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Fraud victims report

Fraud is huge. It now accounts for 39pc of all crime – nearly two in every five crimes. But not only is it immense in scale, it’s growing at astonishing speed, says the Victims’ Commissioner Dame Vera Baird, in a blog. She writes:

Since 2019 and under covid, fraud grew by almost a quarter (24 per cent). Crime estimates suggest there were 4.6 million fraud offences in 2020-21. That makes it – by quite some distance – the largest category of crime. There’s no doubting that fraud is one of the volume crimes of our times.

But despite its prevalence, when we think of the word ‘victim’, fraud is probably not one of the first crimes that springs to mind.

Yet fraud can be a very high-harm offence and victims can suffer greatly. Fraud can be a deeply intimate and interpersonal crime, causing long-lasting emotional trauma as well as financial loss.

We know that the police response to fraud is still not good enough. Presently, only around 2% of police resources are committed to tackling fraud. It’s hard to see how that’s even remotely commensurate to the task. Which is perhaps why out of 8oo,ooo reports and 3 million victims there were fewer than 8,000 fraud prosecutions in 2019. Too many victims still receive a poor service and are denied justice.

For more, visit the Victims’ Commissioner’s website.

The blog marks a 48-page report from the Victims’ Commissioner, on who suffers fraud. From crime survey data, it found that 4.6 million people are affected by fraud each year and around 700,000 will go on to suffer profoundly as a result of their being defrauded.

The analysis found that almost a quarter of fraud victims (22pc) are likely to be deeply affected, experiencing very high levels of financial loss and emotional strain, with many losing £1,000 or over. Victims are mapped across three broad categories: ‘high-vulnerability victims’ (representing 22pc of all fraud victims, vulnerability defined as the level of risk and harm to victims), ‘medium-vulnerability victims’ (23pc), and ‘low-vulnerability victims’ (55pc). The analysis suggests there were around 700,000 high-vulnerability victims in 2018/19.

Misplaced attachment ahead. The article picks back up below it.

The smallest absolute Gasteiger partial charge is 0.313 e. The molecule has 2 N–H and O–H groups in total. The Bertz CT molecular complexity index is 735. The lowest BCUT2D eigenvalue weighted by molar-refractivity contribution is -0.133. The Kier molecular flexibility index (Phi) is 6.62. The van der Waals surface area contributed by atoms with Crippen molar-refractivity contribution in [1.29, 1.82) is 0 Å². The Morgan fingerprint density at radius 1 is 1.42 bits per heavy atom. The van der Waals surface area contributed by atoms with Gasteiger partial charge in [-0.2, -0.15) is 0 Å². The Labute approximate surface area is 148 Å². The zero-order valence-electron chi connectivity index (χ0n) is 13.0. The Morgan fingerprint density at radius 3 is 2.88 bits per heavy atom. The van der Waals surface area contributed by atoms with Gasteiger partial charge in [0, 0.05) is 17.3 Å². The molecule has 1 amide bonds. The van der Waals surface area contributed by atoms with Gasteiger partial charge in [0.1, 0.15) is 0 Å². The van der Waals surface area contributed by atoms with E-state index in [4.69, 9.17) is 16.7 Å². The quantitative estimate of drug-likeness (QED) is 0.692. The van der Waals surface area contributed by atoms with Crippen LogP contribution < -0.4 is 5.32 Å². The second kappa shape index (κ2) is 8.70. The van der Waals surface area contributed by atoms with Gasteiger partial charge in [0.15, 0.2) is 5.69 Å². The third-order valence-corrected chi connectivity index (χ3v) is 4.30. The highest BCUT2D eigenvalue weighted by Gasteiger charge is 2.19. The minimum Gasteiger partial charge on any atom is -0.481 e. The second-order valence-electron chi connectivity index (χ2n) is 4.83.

Within the ‘high- vulnerability cluster (22pc), victims were likely to have experienced financial loss, with property or money taken, and were likely to say they had been affected a lot and to have experienced severe or multiple emotional reactions, including anxiety or depression.

However, over half of fraud victims fell into the ‘low- vulnerability category (55pc), equating to about 1.74 million. This might suggest that although the overall scale of fraud is very large, more than half of its victims may need little support and that finite resources for victim support should be targeted elsewhere.

The research showed that the need for support is not necessarily in line with the amount of money lost. An August HM Inspectorate of Constabulary report into how police handled fraud concluded that too many victims still receive poor service and are denied justice, and that investigation and prevention of fraud services remain under-resourced and are given insufficient enough priority.

For the report, visit


Ramona Senior leads West Yorkshire Police’s Economic Crime Unit: “The number of offences is increasing as criminals adapt to changes in the way we lead our lives and so we are changing too. We have seen the report and acknowledge its findings. We will carefully consider it and welcome any information that helps us to understand and safeguard our communities from fraud.

“Fraud is a strategic priority for the force which means we treat it extremely seriously. The extent of fraud is difficult to determine due to the level of fraud that is not reported, however the financial and emotional toll it can have on victims and often their wider families is plain for all to see.”

More in the December 2021 print edition of Professional Security magazine.


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